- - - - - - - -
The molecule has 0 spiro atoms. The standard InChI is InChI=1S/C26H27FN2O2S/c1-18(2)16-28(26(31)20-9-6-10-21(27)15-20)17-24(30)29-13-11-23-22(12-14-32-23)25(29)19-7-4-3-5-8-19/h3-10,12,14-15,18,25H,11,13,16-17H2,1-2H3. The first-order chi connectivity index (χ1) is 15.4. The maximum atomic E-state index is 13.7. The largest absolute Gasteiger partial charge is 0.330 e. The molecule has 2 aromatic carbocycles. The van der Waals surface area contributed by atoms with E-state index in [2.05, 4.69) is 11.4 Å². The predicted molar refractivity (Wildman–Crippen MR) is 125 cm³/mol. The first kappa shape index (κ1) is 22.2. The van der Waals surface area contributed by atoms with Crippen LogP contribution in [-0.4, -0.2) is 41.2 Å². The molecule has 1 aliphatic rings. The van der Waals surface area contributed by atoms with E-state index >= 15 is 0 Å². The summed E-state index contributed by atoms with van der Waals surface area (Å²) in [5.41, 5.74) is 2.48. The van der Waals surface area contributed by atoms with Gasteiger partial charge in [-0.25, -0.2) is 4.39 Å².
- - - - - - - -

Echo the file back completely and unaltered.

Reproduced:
The molecule has 0 spiro atoms. The standard InChI is InChI=1S/C26H27FN2O2S/c1-18(2)16-28(26(31)20-9-6-10-21(27)15-20)17-24(30)29-13-11-23-22(12-14-32-23)25(29)19-7-4-3-5-8-19/h3-10,12,14-15,18,25H,11,13,16-17H2,1-2H3. The first-order chi connectivity index (χ1) is 15.4. The maximum atomic E-state index is 13.7. The largest absolute Gasteiger partial charge is 0.330 e. The molecule has 2 aromatic carbocycles. The van der Waals surface area contributed by atoms with E-state index in [2.05, 4.69) is 11.4 Å². The predicted molar refractivity (Wildman–Crippen MR) is 125 cm³/mol. The first kappa shape index (κ1) is 22.2. The van der Waals surface area contributed by atoms with Crippen LogP contribution in [-0.4, -0.2) is 41.2 Å². The molecule has 1 aliphatic rings. The van der Waals surface area contributed by atoms with E-state index >= 15 is 0 Å². The summed E-state index contributed by atoms with van der Waals surface area (Å²) in [5.41, 5.74) is 2.48. The van der Waals surface area contributed by atoms with Gasteiger partial charge in [-0.25, -0.2) is 4.39 Å².